where H is the relevant dependent variable for an individual I (level 1) in province j (level 2), S is the set of social capital variables measured at the individual and province levels, X is a vector of standard socioeconomic-demographic variables (log of sex, education, age, residence duration, community type, and migration range). The β’s are the fixed parameters to be estimated, μj is the province-specific random effect, whereas εij is the random component of the error term. Therefore, (Sij - Sj) refers to the pure personal social capital, which can be divided into individual cognitive social capital (ICSC) and individual structural social capital (ISSC). Thus, the social capital of the migrant population was disassembled into RCSC, RSSC, ICSC, and ISSC. Finally, we added the interaction terms of RCSC, RSSC, ICSC, and ISSC with sex and education into the model to analyze the moderating effect of sex and education on the correlation between social capital, health education, and health records (Tables 3, 4 and 5).

Table 3 Logistic regression results of Sex, education, control variables on health education and health records
Table 4 Logistic regression results of social capital on health education
Table 5 Logistic regression results of social capital on health records

Results

Descriptive statistics

Table 1 shows that 52.4% of the migrant population were male; 60.1% had no more than 9 years of education. Further, 61.6% of the population were under the age of 37 years, 53.7% had lived in the destination for less than 6 years, 74.5% lived in cities, and nearly half (48.6%) had moved across provinces. The CSC of the migrant population was high while the SSC was low. Meanwhile, 91.0% of the migrants had a positive evaluation of the destination, but 37.9% did not participate in any activities in the previous year. The acceptance rate of health education among the migrants (74.2%) was significantly higher than that of health records (30.4%).

Comparison of social capital and NEPHS utilization among different subgroups

According to Table 2, the CSC level of males was lower than that of females, while the SSC level of males was stronger than that of females. The proportion of males receiving health education was significantly lower than that of females, and the proportion of males who established health records was also significantly lower than that of females. Migrants with higher years of education had higher levels of CSC and SSC, and also had higher rates of health education and health records. In summary, the sex differences in the social capital, health education, and health records of migrant populations were significantly smaller than their differences in education years.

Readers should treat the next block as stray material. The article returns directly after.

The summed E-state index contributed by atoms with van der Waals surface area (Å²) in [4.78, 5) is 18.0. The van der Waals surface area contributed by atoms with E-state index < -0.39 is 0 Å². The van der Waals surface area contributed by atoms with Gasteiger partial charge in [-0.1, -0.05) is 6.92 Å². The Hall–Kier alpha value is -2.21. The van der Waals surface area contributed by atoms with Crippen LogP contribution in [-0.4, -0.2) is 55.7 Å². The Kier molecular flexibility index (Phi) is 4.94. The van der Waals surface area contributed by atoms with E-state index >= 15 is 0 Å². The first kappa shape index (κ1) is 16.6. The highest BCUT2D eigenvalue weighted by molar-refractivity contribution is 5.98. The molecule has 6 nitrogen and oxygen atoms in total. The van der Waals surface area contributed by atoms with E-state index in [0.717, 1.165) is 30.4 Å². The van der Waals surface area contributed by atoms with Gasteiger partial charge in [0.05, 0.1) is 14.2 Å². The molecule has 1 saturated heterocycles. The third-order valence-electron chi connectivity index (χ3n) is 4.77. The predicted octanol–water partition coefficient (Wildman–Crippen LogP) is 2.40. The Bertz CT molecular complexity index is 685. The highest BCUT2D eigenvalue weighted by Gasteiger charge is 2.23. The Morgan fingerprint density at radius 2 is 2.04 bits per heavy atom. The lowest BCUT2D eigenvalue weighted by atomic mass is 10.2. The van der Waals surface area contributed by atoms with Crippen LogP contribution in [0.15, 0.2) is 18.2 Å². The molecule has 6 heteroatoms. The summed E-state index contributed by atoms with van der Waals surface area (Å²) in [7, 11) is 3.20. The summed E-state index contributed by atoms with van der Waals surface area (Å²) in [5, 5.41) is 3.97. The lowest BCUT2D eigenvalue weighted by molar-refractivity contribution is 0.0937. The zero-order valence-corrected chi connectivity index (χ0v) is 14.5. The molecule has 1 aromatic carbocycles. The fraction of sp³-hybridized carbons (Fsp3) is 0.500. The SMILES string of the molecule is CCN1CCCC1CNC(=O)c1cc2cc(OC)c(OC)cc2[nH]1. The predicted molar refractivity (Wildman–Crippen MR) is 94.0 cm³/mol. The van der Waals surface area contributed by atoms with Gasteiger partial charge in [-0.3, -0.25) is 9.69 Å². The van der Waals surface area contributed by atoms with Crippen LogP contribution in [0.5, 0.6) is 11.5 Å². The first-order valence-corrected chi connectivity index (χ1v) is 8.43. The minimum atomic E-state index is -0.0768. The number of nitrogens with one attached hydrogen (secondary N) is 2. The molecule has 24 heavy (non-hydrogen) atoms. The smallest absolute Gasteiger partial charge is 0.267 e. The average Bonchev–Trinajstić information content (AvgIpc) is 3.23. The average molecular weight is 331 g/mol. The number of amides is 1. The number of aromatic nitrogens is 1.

Effects of social capital on NEPHS utilization

The results in Table 3 show the binary logistics regression analysis conducted using age, residence duration, migratory range, community type, sex, and education as independent variables, and health education and health record as the dependent variables. All control variables had a significant impact on health education and health records. The results also show that sex and education had a significant impact on NEPHS utilization and that women and highly educated migrants were more likely to access NEPHS.

After the introduction of CSC and SSC, the R2 of the health education Model 1a (Table 4) was significantly improved compared with that of the baseline model. After social capital was disintegrated from RCSC, RSSC, ICSC, and ISSC, the R2 of Model 2a was further significantly increased. However, the introduction of interaction terms did not increase the R2 of Model 3a significantly. In Model 3a, the OR value of RCSC was not significant; the OR values of RSSC, ICSC, and ISSC were all significantly greater than 1, the interaction terms of sex and RCSC, RSSC, ICSC, and ISSC were not significant. In the interaction terms of education and social capital, the OR value of education*RSSC was significantly greater than 1, while the OR for interactions education*RCSC and education*ISSC were significantly less than 1.

As shown in Table 5, introducing CSC and SSC significantly improved the Model 1b of health records compared with the R2 of the baseline model. After the introduction of RCSC, RSSC, ICSC, and ISSC, the R2 of Model 2b increased again, whereas introducing the interaction terms did not increase the R2 of Model 3b significantly. In Model 3b, the OR values of RCSC, RSSC, ICSC, and ISSC were all significantly greater than 1, and the interaction terms of sex, education and RCSC, RSSC, ICSC, ISSC were only education *RCSC significant and less than 1.

Combining the results shown in Tables 4 and 5, we find that: (1) At both individual and collective levels, CSC always has less impact on utilization of NEPHS than SSC; (2) In comparison, SSC has a more prominent impact on health education, while CSC has a greater impact on health records; (3) The relationship between social capital and health education or health records was only significantly moderated by education. In conclusion, a complex dependency relationship between social capital dimensions, levels, and NEPHS was observed. The relationship between the different dimensions was moderated by education, not sex.

Discussion